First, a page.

• Rebecca Pick

    Reply Reply March 6, 2013

    Thank you. This is just what our tennis instructor, Tom Leonard, from Fairfax Racquet Club always tells us.

    • Jim McLennan

      Reply Reply March 6, 2013

      Rebecca – is that the Tom Leonard who played the circuit and was from USC?
      Jim

  • John Rasmussen

    Reply Reply March 6, 2013

    I often think about these things, although I do not express them like you do. I am thinking right now that point counting is set up in tennis to amplify the difference between the players. If you are just slightly better than your opponent in each game of a set then you will win 6-0.

    So slight differences have a large influence, and this is what makes tennis players hysterical about small things. The focus on small things is what distracts us from what really matters. So I try not to care whether I lose or win and rather focus on whether I played well. But it is hard, hard, hard,

  • Greg

    Reply Reply March 6, 2013

    Wow, that was a prompt response!
    Seemingly simple, l do find your answer deep and helpful! Thanks so much, Jim!

  • Rod macgregor

    Reply Reply March 6, 2013

    Thanks Jim this is what I tell my students as well. But , for many it is always the out come

  • Greg

    Reply Reply March 6, 2013

    Couldn’t agree more! Thanks Jim! Do you have any tips on how to rid you mind of the outcome, if outcome really, really matters?

    • Jim McLennan

      Reply Reply March 6, 2013

      Greg – this is a game for a lifetime – so in many ways these things can be resolved only slowly and bit by bit – but if winning is the goal things are different than if performance is the goal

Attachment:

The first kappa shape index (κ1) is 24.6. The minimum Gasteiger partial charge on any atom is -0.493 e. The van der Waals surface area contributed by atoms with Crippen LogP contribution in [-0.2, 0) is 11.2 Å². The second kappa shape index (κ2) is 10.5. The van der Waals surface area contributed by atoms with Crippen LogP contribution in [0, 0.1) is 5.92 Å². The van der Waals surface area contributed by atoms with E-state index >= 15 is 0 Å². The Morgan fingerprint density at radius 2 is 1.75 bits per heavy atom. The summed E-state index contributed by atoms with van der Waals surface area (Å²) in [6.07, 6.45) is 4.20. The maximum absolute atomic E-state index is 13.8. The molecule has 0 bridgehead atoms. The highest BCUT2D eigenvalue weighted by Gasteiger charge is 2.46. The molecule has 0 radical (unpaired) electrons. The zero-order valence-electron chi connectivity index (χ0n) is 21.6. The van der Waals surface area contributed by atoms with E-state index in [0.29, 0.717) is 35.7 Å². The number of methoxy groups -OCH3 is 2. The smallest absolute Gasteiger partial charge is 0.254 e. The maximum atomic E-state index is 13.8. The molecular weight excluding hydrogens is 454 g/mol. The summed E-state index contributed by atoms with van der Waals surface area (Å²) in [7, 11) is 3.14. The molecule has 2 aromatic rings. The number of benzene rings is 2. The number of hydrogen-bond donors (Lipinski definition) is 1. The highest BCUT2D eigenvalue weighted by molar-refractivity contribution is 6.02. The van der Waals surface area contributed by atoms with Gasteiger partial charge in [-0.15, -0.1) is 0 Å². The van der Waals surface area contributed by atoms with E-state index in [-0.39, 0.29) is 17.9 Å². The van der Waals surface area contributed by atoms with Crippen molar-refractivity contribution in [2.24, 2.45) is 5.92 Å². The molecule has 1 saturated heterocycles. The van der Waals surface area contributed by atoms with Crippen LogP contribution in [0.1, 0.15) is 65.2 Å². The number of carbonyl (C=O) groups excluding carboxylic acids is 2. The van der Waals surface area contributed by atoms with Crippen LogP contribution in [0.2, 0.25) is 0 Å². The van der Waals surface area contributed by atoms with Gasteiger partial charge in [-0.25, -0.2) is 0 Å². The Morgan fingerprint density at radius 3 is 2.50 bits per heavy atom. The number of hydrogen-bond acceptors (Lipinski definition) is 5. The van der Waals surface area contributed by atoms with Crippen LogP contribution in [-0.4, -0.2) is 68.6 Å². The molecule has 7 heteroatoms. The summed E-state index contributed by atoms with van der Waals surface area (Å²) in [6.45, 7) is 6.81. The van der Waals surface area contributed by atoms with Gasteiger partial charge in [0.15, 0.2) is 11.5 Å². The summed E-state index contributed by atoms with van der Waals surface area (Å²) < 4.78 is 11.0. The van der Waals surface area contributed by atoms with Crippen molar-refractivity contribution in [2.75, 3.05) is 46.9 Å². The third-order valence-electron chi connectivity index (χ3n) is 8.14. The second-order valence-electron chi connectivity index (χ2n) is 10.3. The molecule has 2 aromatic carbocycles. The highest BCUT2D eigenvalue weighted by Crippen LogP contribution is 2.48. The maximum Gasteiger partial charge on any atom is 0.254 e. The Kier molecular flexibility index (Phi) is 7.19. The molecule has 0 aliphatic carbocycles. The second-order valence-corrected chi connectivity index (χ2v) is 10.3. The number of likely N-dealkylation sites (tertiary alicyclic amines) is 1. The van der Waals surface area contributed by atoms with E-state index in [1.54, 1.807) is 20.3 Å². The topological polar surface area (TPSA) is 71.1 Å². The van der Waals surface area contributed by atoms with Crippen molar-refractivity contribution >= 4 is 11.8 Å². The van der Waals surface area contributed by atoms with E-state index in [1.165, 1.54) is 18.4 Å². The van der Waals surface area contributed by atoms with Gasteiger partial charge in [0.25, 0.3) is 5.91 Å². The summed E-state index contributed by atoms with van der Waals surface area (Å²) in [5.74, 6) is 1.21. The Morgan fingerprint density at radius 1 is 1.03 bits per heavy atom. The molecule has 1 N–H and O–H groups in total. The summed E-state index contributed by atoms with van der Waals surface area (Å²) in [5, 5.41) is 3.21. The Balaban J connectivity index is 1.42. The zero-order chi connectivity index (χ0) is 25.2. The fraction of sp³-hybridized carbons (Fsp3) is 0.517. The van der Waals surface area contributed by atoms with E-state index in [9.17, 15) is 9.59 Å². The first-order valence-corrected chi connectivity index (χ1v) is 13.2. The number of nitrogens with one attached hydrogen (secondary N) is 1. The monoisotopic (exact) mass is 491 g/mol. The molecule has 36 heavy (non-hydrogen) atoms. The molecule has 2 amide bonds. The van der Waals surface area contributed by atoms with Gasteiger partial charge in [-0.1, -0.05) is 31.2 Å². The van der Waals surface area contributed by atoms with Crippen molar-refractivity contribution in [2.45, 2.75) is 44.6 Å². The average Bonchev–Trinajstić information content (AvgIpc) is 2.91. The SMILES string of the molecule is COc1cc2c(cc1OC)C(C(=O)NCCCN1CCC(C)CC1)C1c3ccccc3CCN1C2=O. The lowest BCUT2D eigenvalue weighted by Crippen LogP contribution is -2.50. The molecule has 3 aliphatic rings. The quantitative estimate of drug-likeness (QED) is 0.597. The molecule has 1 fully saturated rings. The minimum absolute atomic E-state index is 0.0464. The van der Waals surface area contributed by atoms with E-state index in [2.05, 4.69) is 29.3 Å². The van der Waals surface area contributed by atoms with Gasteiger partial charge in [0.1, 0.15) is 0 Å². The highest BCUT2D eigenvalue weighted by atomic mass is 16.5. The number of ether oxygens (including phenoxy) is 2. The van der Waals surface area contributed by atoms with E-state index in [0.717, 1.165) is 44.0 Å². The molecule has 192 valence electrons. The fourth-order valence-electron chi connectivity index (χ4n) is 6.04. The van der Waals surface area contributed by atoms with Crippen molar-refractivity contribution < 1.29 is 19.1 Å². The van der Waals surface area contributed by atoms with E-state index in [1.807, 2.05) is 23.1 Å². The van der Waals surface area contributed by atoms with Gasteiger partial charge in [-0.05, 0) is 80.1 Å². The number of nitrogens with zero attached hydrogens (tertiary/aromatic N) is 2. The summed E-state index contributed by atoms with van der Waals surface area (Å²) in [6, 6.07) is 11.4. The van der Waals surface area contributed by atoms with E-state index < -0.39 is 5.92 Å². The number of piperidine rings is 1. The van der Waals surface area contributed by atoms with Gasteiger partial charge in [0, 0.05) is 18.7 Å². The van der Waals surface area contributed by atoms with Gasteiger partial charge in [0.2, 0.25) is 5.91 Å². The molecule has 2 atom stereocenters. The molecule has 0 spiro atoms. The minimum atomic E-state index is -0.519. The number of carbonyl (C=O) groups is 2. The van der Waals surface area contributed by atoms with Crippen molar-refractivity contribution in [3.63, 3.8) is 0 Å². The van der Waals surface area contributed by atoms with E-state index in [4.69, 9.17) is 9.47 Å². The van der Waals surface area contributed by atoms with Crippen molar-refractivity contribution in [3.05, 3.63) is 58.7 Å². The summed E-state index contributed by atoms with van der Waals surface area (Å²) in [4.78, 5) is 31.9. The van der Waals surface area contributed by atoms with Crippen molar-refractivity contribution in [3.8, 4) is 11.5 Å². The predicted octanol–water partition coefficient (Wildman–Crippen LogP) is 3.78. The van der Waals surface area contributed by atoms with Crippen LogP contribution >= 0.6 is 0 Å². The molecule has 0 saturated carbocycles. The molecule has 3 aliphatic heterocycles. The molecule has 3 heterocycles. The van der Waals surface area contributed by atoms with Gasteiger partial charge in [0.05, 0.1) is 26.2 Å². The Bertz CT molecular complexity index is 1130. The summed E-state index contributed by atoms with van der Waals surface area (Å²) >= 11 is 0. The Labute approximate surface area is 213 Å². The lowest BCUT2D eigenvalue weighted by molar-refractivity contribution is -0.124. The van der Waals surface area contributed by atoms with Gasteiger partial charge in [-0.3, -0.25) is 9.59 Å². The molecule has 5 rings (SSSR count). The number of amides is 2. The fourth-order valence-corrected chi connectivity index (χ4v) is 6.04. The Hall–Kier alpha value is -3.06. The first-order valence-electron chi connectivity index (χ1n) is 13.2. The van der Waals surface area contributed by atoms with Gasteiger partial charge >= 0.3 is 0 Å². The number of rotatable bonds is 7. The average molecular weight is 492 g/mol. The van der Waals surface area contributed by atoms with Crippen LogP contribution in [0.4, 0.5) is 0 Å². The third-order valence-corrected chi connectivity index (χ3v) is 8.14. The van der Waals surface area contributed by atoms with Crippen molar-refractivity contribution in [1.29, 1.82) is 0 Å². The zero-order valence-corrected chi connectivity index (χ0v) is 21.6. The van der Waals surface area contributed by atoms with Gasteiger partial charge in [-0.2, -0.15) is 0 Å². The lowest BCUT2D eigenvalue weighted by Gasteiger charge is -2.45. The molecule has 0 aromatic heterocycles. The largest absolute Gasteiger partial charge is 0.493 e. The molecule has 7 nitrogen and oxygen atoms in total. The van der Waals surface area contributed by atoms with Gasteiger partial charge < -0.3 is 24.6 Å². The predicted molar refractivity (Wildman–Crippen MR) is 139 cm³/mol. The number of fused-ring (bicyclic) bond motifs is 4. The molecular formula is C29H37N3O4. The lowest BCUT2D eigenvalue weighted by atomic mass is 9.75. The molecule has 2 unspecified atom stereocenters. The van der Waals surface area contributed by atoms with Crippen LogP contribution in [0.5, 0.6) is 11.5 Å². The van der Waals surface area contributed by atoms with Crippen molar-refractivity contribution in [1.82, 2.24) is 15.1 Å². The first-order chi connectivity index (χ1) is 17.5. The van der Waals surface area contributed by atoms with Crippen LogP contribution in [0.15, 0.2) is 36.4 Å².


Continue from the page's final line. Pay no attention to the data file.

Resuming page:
Jim

  • Bud Light

    Reply Reply March 6, 2013

    Jim: As usual, you hit the nail on the head. This is wonderful and very perceptive advice. I try always to remember about concentration on performance rather than the outcome and try my best to teach my students this. So many things can happen in the course of a game and/or a set that are often beyond one’s control and as a result we often lose focus on what we’re out there to do. Essentially, to have fun and give it our best and focus on the moment. Thanks for the reminder! Bud Light

  • Dave Ragone

    Reply Reply March 6, 2013

    Your comment on the mental part of the game reminded me of a short poem I was inspired to compose after blowing a match.

    TO FINISH THE MATCH
    As I stand on the court with the score in my favor
    The wind’s at my back, and a win I can savor.
    It’s really not hard. I’ll coast home from here.
    Except for my nerves there’s nothing to fear
    Just a deftly hit drop or a neatly placed lob
    Is all that it takes to finish the job.
    But it takes more than shots to finish the grind
    It also involves the state of your mind.
    And that’s how they tell the men from the boys,
    The boys have the shots, the men have the poise.

  • Carlos

    Reply Reply March 6, 2013

    You have to become somewhat Zen: the outcome does not matter.

  • Joan Mockford

    Reply Reply March 6, 2013

    Hi…. just to say I love your tips ! I’m a 64 yr old woman who is still trying to improve ! wish I’d had the opportunity to learn to play as a child.
    I will be signing up to receive more info from you on my return from vacation…. in April.
    Many thanks…. the kick serve / 2nd serve has been great for me as I relied on this after a shoulder op.
    Regards
    Joan Mockford

  • Q

    Reply Reply March 6, 2013

    The more you want to win the outcome of a match, the more your mind wants to control the performance by helping it! That is what causes so many problems.

    I think the smarter you are, the more you think you can use your mind to control the situation, however as I think about it, the more I give myself a game plan, and focus on that, and not the outcome, the better I do.

    So if I have it right, in your words, my game plan is your “playing well!”

    Or How can I just leave my mind at the court gate?

    Q

  • jma

    Reply Reply March 6, 2013

    I really like the concept of “Play well and the outcome will take care of itself”. I focus on the process (balance poise, court positioning, hit the ball in the contact zone and not beyond etc). This video is a good reminder for me. Thx.